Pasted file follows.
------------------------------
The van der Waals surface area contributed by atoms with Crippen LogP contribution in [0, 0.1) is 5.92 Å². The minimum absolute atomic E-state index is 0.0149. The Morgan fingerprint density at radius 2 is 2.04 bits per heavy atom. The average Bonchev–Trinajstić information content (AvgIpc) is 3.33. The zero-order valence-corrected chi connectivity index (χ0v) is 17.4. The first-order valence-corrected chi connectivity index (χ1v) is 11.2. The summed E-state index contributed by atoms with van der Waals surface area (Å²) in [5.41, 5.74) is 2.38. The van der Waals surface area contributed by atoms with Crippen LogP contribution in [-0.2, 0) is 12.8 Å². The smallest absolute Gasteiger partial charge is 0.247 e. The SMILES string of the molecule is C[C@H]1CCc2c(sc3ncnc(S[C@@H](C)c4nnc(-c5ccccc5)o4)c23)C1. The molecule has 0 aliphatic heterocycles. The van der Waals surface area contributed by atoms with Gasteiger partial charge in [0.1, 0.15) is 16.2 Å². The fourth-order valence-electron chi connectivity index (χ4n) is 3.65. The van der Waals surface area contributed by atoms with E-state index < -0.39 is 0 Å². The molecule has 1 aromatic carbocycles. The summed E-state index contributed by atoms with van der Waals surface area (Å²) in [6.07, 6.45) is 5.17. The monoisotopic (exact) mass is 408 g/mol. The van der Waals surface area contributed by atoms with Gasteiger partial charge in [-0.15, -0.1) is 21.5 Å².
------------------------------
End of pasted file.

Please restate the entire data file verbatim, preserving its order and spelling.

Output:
The van der Waals surface area contributed by atoms with Crippen LogP contribution in [0, 0.1) is 5.92 Å². The minimum absolute atomic E-state index is 0.0149. The Morgan fingerprint density at radius 2 is 2.04 bits per heavy atom. The average Bonchev–Trinajstić information content (AvgIpc) is 3.33. The zero-order valence-corrected chi connectivity index (χ0v) is 17.4. The first-order valence-corrected chi connectivity index (χ1v) is 11.2. The summed E-state index contributed by atoms with van der Waals surface area (Å²) in [5.41, 5.74) is 2.38. The van der Waals surface area contributed by atoms with Crippen LogP contribution in [-0.2, 0) is 12.8 Å². The smallest absolute Gasteiger partial charge is 0.247 e. The SMILES string of the molecule is C[C@H]1CCc2c(sc3ncnc(S[C@@H](C)c4nnc(-c5ccccc5)o4)c23)C1. The molecule has 0 aliphatic heterocycles. The van der Waals surface area contributed by atoms with Gasteiger partial charge in [0.1, 0.15) is 16.2 Å². The fourth-order valence-electron chi connectivity index (χ4n) is 3.65. The van der Waals surface area contributed by atoms with E-state index < -0.39 is 0 Å². The molecule has 1 aromatic carbocycles. The summed E-state index contributed by atoms with van der Waals surface area (Å²) in [6.07, 6.45) is 5.17. The monoisotopic (exact) mass is 408 g/mol. The van der Waals surface area contributed by atoms with Gasteiger partial charge in [-0.15, -0.1) is 21.5 Å².